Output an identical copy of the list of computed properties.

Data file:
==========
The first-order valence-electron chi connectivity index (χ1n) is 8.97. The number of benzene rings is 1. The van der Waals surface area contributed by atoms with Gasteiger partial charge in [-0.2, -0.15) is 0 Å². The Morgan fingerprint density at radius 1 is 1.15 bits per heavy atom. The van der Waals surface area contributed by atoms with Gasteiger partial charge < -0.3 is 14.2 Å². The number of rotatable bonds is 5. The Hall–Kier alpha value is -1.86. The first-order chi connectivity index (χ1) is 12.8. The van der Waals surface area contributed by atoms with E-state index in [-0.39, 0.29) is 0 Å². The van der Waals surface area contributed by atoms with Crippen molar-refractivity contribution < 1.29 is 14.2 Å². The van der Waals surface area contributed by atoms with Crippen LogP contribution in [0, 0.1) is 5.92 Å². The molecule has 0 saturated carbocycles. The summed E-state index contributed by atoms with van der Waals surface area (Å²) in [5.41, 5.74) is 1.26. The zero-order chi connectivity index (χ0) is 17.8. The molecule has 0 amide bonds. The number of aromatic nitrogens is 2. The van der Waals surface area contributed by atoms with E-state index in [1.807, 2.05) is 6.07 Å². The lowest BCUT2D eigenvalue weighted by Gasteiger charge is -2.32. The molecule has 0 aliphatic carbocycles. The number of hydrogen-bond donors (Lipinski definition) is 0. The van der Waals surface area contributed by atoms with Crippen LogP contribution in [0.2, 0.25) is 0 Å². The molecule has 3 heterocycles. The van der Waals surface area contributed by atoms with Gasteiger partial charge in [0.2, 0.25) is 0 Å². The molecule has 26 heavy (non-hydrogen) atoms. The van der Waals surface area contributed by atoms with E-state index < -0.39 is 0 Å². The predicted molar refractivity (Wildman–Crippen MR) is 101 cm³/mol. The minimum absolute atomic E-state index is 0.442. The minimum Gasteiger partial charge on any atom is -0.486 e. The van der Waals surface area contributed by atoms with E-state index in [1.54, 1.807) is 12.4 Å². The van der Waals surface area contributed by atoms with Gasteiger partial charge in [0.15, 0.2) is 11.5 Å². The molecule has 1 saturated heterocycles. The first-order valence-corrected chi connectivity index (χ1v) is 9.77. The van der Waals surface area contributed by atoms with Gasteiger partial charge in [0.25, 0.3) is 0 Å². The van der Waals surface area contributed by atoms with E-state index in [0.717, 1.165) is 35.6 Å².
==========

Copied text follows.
The first-order valence-electron chi connectivity index (χ1n) is 8.97. The number of benzene rings is 1. The van der Waals surface area contributed by atoms with Gasteiger partial charge in [-0.2, -0.15) is 0 Å². The Morgan fingerprint density at radius 1 is 1.15 bits per heavy atom. The van der Waals surface area contributed by atoms with Gasteiger partial charge < -0.3 is 14.2 Å². The number of rotatable bonds is 5. The Hall–Kier alpha value is -1.86. The first-order chi connectivity index (χ1) is 12.8. The van der Waals surface area contributed by atoms with E-state index in [-0.39, 0.29) is 0 Å². The van der Waals surface area contributed by atoms with Crippen molar-refractivity contribution < 1.29 is 14.2 Å². The van der Waals surface area contributed by atoms with Crippen LogP contribution in [0, 0.1) is 5.92 Å². The molecule has 0 saturated carbocycles. The summed E-state index contributed by atoms with van der Waals surface area (Å²) in [5.41, 5.74) is 1.26. The zero-order chi connectivity index (χ0) is 17.8. The molecule has 0 amide bonds. The number of aromatic nitrogens is 2. The van der Waals surface area contributed by atoms with E-state index in [1.807, 2.05) is 6.07 Å². The lowest BCUT2D eigenvalue weighted by Gasteiger charge is -2.32. The molecule has 0 aliphatic carbocycles. The number of hydrogen-bond donors (Lipinski definition) is 0. The van der Waals surface area contributed by atoms with Crippen LogP contribution in [0.2, 0.25) is 0 Å². The molecule has 3 heterocycles. The van der Waals surface area contributed by atoms with Gasteiger partial charge in [0.2, 0.25) is 0 Å². The molecule has 26 heavy (non-hydrogen) atoms. The van der Waals surface area contributed by atoms with E-state index < -0.39 is 0 Å². The predicted molar refractivity (Wildman–Crippen MR) is 101 cm³/mol. The minimum absolute atomic E-state index is 0.442. The minimum Gasteiger partial charge on any atom is -0.486 e. The van der Waals surface area contributed by atoms with E-state index in [1.54, 1.807) is 12.4 Å². The van der Waals surface area contributed by atoms with Gasteiger partial charge in [0.15, 0.2) is 11.5 Å². The molecule has 1 saturated heterocycles. The first-order valence-corrected chi connectivity index (χ1v) is 9.77. The van der Waals surface area contributed by atoms with Gasteiger partial charge in [0.25, 0.3) is 0 Å². The van der Waals surface area contributed by atoms with E-state index in [0.717, 1.165) is 35.6 Å².